My 4-year-old daughter throws up like a champ.
Ever since she was only 18 months old, she’s been able to know it’s coming and get herself to a bucket in time.
Impressive, and quite handy…but the fact that she seems to also have an on/off vomit button whenever she has stomach problems – one that someone flips like a one-year-old who just discovered how to use a lightswitch – not so fun.
The normal rules of throwing up do not apply to her.
For example: When vomiting occurs, one is supposed to wait two hours before taking anything by mouth.
With Leah, I’ve learned that if she wants water, I give her a (tiny) drink and set the timer for 5 or 10 minutes, then another sip. If she’s hungry, we feed that belly a small amount of food then set the timer for more. It seems that an empty belly, rather than full, makes her throw up again.
For example: Once a child has been well 24 hours, most schools allow them back.
I won’t send Leah! That first throw-up experience when she was two went like this:
- Friday morning: threw up every 10 minutes for 4 hours.
- More or less better by dinnertime.
- Saturday: woke up feeling great, threw up at 2:00.
- Felt perfectly fine all day Saturday and Sunday.
- Monday: We went to Bible study and nursery.
- Around 2:00 – and she knew it was coming! – she threw up again. Yes, that’s 48 hours well and then it was back. There’s the revolving door!
- She felt great the rest of the day and then threw up at midnight.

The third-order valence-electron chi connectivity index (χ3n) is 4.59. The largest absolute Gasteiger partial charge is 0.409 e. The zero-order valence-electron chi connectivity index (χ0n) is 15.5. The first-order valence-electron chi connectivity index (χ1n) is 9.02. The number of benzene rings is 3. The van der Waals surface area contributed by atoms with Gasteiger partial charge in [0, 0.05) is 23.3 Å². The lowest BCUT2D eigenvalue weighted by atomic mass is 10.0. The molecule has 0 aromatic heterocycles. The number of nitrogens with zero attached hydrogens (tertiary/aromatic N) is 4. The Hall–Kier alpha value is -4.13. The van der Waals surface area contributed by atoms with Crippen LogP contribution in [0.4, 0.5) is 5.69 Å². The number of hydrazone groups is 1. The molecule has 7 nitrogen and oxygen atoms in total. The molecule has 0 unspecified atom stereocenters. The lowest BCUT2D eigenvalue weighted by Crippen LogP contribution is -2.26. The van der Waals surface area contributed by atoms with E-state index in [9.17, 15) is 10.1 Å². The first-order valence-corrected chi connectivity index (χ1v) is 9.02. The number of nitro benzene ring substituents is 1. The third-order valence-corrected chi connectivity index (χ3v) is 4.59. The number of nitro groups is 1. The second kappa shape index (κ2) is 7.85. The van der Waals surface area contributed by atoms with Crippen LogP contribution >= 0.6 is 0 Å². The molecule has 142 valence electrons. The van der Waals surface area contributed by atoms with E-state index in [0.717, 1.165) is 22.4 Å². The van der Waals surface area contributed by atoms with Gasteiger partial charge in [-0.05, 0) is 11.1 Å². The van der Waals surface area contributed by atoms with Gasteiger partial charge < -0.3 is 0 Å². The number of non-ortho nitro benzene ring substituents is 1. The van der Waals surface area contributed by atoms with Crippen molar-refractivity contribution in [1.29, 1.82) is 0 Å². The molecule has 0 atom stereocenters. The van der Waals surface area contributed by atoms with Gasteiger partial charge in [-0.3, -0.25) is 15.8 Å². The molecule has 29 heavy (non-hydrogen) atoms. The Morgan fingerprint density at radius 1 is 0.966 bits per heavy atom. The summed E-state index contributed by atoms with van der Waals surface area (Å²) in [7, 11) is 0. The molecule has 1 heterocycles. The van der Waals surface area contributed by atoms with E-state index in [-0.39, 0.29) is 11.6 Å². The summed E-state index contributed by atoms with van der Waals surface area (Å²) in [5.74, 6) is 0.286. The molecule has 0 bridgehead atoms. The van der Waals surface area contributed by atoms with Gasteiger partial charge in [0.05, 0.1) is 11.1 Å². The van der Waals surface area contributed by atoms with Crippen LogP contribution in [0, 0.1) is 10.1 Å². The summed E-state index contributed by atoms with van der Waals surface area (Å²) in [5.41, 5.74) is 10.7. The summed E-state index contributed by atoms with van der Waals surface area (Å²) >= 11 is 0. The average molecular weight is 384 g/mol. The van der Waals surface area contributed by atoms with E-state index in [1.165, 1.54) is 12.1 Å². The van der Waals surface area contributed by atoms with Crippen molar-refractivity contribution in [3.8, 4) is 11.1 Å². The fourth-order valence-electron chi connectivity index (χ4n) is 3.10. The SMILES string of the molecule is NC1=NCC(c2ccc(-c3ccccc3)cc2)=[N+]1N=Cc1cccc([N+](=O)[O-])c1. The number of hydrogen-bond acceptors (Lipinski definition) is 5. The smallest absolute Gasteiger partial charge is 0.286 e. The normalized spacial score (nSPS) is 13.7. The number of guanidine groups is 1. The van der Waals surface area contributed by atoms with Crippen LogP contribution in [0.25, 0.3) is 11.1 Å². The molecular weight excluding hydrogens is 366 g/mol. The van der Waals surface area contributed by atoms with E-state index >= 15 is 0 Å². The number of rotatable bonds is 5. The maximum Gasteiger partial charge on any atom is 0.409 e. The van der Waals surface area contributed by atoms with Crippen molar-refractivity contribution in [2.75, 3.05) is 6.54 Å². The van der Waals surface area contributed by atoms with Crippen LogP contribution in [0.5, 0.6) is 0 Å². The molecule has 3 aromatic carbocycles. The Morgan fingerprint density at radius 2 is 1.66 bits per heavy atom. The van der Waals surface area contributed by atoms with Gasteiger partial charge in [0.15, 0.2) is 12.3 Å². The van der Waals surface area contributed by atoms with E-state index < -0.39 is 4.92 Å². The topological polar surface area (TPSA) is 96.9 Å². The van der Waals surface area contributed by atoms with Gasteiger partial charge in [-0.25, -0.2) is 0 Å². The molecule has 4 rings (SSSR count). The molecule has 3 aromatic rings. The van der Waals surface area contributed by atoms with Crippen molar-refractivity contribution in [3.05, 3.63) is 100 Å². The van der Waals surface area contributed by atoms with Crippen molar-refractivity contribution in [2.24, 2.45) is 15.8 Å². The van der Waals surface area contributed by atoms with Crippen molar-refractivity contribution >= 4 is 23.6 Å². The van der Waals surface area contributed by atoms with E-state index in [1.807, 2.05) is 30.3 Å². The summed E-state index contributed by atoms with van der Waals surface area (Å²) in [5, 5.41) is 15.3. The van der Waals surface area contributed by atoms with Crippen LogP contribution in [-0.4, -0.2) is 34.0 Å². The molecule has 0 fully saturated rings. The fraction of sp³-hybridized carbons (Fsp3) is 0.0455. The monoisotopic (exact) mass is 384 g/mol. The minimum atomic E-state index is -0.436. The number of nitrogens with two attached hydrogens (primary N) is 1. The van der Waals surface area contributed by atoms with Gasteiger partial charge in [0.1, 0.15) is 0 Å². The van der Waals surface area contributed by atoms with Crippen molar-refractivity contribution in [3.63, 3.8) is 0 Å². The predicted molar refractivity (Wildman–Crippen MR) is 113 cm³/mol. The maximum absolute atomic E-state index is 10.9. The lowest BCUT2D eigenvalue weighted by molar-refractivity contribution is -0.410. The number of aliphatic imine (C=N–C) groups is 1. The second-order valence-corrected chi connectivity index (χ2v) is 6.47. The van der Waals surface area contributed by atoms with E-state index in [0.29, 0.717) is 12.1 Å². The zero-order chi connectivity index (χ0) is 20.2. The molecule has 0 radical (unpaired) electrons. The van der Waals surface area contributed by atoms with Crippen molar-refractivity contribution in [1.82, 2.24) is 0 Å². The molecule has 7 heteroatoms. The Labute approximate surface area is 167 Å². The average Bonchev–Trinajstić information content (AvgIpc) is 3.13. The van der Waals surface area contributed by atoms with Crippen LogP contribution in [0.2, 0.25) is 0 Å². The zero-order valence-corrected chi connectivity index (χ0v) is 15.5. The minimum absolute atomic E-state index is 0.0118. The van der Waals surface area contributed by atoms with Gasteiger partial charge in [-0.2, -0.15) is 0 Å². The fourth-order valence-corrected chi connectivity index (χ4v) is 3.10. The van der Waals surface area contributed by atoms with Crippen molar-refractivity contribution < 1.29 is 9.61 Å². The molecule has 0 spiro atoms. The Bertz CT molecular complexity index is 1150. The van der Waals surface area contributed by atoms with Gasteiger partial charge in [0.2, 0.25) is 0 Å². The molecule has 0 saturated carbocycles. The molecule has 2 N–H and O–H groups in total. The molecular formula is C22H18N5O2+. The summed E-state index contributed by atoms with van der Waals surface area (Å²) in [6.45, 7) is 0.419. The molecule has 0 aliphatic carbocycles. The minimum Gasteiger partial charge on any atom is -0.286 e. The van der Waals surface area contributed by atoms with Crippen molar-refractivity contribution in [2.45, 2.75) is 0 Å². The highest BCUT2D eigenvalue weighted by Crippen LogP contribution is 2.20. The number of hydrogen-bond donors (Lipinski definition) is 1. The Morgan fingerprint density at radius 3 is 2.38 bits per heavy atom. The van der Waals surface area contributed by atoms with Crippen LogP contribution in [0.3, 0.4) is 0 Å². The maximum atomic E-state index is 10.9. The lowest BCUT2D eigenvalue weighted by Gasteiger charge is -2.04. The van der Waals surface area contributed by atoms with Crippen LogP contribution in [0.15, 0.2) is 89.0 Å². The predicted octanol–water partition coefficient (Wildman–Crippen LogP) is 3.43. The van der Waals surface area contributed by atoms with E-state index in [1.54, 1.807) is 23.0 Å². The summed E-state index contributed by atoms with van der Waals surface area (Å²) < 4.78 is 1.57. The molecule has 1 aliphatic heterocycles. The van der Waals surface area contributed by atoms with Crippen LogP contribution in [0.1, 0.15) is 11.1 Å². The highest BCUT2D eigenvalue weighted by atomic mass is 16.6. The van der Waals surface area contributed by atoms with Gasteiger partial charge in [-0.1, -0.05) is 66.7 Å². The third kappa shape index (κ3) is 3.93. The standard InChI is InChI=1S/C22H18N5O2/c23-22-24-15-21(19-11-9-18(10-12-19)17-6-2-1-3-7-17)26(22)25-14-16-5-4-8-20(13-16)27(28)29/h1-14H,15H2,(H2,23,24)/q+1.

- Tuesday: Felt great, had an appetite, played normally all day. Threw up at midnight.
- I started wondering if we’d ever be able to send her anywhere again. How would we know when she was well?
- Wednesday: Normal day, great appetite…I was tired of changing sheets by this point and announced, “I’m going to go sit in her room at quarter to midnight so I can get it in the bucket.”
- 20 minutes to midnight: she threw up on her sheets.
I wish I could say I was exaggerating some of this for comedy’s sake, but I haven’t embellished a word. There’s a reason I’m so adept at these sick kid clean-up tips.
Every time she gets a throw-up bug, it plays the come-and-go game, and we’re always thankful she has that hit-the-bucket skill!. We feel like we never really know when she’s finally well (and we can take the sheets off the couch and stop making her carry a bucket around).
Since I know that for Leah, an empty belly is an unhappy belly, I do allow her food when she’s hungry – I trust her body. The tricky part is what to allow her to eat and drink.
This post is sponsored by Trilight Health.
What to Feed Someone with Stomach Pain or Upset Tummy
1. Any tummy troubles (diarrhea, nausea) should be served the BRATY diet:
B – bananas
R – rice (white)
A – applesauce
T – toast (white)
Y – yogurt
2. Dairy ought to be avoided.
A saltine cracker is the classic food to nibble on as a stomach pain remedy, but I just can’t fathom giving my girl white flour, gluten, and trans fats when she’s ill – all things we try to avoid when she’s well!